Saugerties Pro Musica works tirelessly to bring a variety of top-level performers in all fields of music each month to their venue, the United Methodist Church in Saugerties. In October, pianist Olga Gurevich dazzled with an energetic and technically demanding program of Russian music. In November we enjoyed “Dragons Rising and Tigers Leaping,” a program of traditional and modern Chinese music presented by students from the Bard College Conservatory of Music. Here are some pictures I took, along with explanations. But first let me add that these talented young ladies will be around giving performances in other venues in the region. Be sure to watch out for them! They are a real treat.
L to R: Beitong Liu and Chang Liu (playing the erhu), Meilin Wei (percussion), Sibei (Betty) Wang and Yxin Wang (playing the guzheng).
Yixin Wang, accompanied by pianist Ivy Wu, plays a contemporary piece for guzheng. This was the most fascinating instrument of all, capable of an amazingly wide variety of sounds. This was a technically challenging piece; the musician wears special picks to keep fingertips from being shredded!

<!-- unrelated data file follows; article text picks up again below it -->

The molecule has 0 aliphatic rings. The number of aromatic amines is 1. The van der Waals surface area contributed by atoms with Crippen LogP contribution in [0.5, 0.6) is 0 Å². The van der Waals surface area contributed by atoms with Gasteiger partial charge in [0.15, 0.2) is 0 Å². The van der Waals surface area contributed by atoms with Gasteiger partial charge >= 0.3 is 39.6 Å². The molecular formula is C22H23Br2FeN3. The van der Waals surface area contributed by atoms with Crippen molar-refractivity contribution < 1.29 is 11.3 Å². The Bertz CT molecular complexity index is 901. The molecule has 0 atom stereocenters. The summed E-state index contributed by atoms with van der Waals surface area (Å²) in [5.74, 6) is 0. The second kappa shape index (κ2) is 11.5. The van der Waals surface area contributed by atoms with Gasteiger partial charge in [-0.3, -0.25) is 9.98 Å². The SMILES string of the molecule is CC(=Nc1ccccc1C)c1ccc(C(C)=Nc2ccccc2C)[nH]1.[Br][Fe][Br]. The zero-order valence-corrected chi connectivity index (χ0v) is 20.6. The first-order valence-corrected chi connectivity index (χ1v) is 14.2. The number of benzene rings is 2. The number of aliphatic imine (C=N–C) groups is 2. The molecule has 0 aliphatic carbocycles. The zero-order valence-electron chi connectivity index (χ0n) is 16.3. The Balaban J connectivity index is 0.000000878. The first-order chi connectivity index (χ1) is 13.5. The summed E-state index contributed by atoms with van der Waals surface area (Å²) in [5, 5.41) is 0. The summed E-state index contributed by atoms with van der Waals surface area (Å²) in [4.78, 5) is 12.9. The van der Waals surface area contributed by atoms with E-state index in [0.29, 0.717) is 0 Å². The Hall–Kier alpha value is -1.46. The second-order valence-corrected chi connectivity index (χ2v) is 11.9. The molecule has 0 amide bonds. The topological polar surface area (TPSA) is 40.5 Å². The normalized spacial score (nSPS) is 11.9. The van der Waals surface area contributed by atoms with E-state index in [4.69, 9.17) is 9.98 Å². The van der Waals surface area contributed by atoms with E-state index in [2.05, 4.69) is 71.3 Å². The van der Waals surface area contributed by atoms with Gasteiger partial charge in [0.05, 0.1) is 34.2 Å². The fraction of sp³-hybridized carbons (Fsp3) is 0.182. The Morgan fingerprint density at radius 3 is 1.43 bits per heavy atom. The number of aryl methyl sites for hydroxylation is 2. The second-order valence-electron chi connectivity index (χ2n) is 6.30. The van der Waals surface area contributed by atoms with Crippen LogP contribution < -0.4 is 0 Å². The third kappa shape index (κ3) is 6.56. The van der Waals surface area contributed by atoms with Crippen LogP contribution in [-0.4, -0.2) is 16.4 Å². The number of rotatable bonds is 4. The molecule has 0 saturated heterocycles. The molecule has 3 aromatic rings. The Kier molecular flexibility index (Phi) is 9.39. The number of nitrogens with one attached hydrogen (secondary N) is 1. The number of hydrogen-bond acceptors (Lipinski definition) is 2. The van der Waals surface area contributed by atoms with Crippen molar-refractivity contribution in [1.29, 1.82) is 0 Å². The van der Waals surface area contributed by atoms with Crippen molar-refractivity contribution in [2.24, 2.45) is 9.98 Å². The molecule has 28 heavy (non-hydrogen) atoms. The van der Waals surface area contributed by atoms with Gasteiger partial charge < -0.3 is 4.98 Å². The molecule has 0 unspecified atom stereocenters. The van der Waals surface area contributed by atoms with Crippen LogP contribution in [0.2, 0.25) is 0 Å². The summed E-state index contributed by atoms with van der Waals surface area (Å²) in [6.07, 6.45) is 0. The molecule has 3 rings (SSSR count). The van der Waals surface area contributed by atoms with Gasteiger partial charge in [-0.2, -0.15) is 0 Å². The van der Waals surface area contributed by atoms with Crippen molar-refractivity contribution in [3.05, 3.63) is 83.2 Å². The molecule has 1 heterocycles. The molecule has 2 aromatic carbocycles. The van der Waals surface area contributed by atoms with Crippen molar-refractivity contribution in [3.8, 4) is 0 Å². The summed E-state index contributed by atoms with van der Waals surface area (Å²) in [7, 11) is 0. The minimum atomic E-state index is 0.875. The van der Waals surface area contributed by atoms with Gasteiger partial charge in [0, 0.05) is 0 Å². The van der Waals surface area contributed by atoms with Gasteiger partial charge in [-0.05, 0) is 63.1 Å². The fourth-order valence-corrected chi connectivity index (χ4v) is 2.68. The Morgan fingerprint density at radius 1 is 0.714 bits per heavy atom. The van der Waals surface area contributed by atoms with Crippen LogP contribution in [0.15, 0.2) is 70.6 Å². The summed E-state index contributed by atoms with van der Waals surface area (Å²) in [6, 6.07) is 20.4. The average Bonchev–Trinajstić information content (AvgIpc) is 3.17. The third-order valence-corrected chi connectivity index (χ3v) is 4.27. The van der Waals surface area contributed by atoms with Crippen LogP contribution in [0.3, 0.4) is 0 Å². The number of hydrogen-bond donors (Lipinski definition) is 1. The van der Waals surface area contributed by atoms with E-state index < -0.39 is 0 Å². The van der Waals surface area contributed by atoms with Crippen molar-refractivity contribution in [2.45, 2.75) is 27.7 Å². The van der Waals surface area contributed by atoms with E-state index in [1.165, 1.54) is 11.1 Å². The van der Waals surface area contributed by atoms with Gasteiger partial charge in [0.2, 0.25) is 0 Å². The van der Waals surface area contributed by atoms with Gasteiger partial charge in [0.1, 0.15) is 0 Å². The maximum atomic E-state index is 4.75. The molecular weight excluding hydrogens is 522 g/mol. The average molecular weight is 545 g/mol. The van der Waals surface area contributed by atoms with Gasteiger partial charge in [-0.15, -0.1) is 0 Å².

In contrast to the drama of the guzheng, the erhu, played here by Chang Liu, is a lyric instrument that very closely resembles the human voice. The piece was by an early 20th-century composer.
Pianist Helen Wu played selections from the composer most likely to be familiar to Westerners: Tan Dun, whose opera “The Last Emperor” was performed at the Metropolitan Opera in 2008 with Placido Domingo in the title role.
Guzheng musician Betty Wang played traditional music arranged by a contemporary composer.
The program closed with a traditional Chinese song.
It must have been a lovely experience. They look devoted and completely into the music.
Thank you, Otto! Thoroughly enjoyable it was.